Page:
Why Finland? - Turku Centre for Computer Science

home.cimo.fi

Why Finland? - Turku Centre for Computer Science

SOME OF THE MANY GOOD REASONS FOR INTERNATIONAL STUDENTS TO CHOOSE FINLAND


Why Finland

Finland offers excellent opportunities in higher education in every field of study. This

Nordic country and EU member state is situated between West and East offering

the best of both traditions. Finland is everything you would expect a modern welfare

state to be and more: for example, it enjoys political and economic stability, it is

efficiently run and has a first-class education system. Its culture is unique: the Finnish

way of life combines all the advantages of a high-tech society with a love of the

country’s rich and vast expanses of unspoilt nature.

Finland’s national strategy is based on a desire to develop the country as an information

society that educates its citizens to a high standard and channels substantial

investment into research. Finland has internationally recognized expertise in many

areas and its institutions of higher education such as universities and polytechnics

have state-of-the-art facilities. For example libraries are not only well-stocked but

also have computers with internet access that are freely available to all visitors.

Teachers provide their students with ongoing support throughout their studies and

are more than happy to discuss any problems they may encounter. Finns are great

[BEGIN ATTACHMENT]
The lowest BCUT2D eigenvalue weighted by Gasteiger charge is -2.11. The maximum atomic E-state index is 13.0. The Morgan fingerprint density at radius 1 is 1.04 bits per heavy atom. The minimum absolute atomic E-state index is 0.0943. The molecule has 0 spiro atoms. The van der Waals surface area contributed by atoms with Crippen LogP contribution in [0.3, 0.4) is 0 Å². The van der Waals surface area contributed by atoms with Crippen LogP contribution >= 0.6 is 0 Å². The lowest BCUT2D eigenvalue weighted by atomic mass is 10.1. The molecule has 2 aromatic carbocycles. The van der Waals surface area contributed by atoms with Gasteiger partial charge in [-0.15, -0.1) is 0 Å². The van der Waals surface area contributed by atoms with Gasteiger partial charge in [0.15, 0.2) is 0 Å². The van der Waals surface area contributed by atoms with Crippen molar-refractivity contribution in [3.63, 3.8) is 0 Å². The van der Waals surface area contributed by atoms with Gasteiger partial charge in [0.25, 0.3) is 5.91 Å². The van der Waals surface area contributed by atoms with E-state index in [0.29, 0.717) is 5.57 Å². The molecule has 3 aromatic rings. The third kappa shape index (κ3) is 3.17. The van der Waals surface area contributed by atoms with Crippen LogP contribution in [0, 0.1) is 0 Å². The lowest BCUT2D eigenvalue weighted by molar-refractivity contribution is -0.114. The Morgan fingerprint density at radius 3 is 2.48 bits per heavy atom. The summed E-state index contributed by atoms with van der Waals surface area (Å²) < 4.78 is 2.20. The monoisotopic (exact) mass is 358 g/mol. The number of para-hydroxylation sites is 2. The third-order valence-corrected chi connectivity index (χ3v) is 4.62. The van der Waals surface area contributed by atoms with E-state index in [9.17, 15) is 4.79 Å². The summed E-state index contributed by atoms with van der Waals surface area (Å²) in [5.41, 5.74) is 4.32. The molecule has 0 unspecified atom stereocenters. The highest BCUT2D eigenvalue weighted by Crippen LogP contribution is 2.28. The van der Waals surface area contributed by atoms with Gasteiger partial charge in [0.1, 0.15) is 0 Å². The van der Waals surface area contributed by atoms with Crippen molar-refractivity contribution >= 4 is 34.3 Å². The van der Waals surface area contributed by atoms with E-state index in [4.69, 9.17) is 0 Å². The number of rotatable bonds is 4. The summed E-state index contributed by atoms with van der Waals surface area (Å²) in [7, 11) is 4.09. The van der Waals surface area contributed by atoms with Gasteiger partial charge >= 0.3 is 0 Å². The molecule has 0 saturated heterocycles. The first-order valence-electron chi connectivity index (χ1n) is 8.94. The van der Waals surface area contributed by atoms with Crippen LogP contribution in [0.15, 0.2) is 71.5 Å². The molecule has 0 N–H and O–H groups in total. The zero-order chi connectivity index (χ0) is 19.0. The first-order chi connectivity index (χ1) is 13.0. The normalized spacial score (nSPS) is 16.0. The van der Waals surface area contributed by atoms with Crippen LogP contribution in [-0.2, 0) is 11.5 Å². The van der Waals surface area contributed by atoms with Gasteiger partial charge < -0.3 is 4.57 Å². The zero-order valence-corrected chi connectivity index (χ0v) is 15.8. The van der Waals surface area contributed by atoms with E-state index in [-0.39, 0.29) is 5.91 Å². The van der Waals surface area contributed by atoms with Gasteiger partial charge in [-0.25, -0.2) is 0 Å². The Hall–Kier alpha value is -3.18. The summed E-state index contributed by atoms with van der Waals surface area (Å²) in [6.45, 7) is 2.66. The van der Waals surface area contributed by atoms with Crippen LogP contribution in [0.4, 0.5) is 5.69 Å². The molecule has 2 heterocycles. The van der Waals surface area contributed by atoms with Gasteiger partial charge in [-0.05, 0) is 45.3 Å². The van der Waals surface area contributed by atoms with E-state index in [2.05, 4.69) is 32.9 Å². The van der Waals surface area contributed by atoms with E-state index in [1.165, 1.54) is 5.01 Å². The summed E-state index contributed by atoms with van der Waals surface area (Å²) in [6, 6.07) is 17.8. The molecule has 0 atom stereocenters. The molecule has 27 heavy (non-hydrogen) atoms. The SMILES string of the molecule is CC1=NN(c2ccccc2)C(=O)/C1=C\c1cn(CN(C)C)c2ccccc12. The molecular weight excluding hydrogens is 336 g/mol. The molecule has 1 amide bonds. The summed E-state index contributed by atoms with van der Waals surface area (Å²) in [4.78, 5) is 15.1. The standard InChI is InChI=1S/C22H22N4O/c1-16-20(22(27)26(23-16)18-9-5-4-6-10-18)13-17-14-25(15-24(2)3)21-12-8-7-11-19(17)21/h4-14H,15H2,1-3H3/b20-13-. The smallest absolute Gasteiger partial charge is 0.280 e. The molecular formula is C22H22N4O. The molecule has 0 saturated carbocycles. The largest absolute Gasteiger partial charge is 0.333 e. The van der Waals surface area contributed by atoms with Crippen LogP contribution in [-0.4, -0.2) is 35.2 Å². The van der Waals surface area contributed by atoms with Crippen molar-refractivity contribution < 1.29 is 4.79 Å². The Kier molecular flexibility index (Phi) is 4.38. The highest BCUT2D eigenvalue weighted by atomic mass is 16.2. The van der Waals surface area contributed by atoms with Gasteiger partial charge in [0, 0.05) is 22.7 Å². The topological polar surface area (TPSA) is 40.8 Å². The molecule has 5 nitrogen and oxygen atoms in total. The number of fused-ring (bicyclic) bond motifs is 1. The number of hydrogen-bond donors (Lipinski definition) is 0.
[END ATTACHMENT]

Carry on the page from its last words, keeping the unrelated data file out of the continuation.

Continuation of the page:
believers in equal rights for all and this naturally extends to higher education. As a

general rule there are no tuition fees at Finnish universities and polytechnics for

students enrolled on regular degree programmes.

Of course, a student’s life is not just about studying. The geopolitical location of

Finland vis-à-vis its neighbouring countries of Sweden, Norway, Russia, and Estonia

not only opens up interesting perspectives and natural areas of expertise in various

fields of study and business, but it also gives students a unique opportunity to explore

other countries and cultures during their free time. Students can also choose from

a whole variety of leisure activities coordinated by the Finnish students’ unions and

other student organizations which also arrange tutoring and courses for foreign

students.

Already some 7,000 foreign students representing more than 40 nationalities are

studying for a degree in Finland. In addition, thousands of others come to Finland

every year either on exchange programmes or independently.